Half Way Point For The Astronomical Skeleton Clock
Below are some complicated horological examples through history. Not all are skeleton clocks. All however contain a large number of celestial functions and most do have some or all exposed wheel work. One half are from the twentieth century since I wanted to have some closer comparison in style and manufacturing technique that was closer in time to this project. While the total time that I have into this project will be close to ten years, the development and construction time that Buchanan has will be about seven to eight years, pretty much in line with the examples below.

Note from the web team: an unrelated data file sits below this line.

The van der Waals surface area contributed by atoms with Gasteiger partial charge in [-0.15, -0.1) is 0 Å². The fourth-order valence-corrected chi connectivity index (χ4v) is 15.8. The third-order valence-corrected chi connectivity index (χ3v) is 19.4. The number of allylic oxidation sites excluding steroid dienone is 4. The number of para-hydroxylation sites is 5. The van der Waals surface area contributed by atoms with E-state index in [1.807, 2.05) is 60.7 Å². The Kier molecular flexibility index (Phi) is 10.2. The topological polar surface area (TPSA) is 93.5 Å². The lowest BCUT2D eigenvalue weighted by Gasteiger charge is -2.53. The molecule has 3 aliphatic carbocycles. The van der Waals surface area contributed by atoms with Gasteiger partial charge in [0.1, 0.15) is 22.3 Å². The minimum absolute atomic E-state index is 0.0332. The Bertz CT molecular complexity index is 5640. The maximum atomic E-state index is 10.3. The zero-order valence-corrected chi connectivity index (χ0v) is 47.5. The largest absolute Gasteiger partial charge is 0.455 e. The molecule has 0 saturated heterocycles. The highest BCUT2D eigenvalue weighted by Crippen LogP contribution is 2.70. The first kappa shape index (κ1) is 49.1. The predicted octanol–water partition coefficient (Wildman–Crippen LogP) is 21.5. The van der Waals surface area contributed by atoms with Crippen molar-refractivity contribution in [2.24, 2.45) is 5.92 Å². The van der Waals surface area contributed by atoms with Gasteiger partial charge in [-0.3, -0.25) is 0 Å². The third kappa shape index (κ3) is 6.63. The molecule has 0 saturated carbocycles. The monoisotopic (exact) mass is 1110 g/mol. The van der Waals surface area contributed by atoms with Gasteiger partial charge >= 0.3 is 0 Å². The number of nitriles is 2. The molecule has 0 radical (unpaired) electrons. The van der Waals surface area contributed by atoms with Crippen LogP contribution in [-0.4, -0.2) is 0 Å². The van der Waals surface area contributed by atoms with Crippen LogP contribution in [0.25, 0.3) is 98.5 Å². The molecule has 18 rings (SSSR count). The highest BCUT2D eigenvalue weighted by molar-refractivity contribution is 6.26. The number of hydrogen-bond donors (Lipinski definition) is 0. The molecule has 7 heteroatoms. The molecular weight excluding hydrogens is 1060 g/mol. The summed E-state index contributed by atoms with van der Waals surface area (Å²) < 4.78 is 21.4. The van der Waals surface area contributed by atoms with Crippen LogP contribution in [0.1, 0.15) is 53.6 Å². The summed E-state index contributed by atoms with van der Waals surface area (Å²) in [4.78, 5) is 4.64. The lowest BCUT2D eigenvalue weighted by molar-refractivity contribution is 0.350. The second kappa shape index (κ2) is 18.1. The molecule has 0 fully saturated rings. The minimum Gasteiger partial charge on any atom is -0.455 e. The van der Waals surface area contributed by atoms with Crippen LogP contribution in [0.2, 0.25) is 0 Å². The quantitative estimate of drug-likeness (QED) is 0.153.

Medieval astronomical table clock by Eberhard Baldewein, Vienna, Austria 1563-1568. 5 years.
Institutional sized orrery with clock by Johann Georg Nestfell, Germany, 1757-1763. 6 years.
Astronomical pedestal clock made by Antide Janvier, France, 1789-1801. 12 years.
The Graves super complication watch, Patek Philippe, Geneva, Switzerland, 1928-1933. 5 years.
Skeleton clock by Paul Pouvillon, Nogent sur Ois, France, 1931-1939. 8 years.
Institutional sized World Clock by Jens Olsen, Denmark, 1944-1955. 11 years.
Rasmus Sornes clock, Norway, 1958-1966. 8 years. Türler clock, Zürich, Switzerland, 1986-1995. 9 years.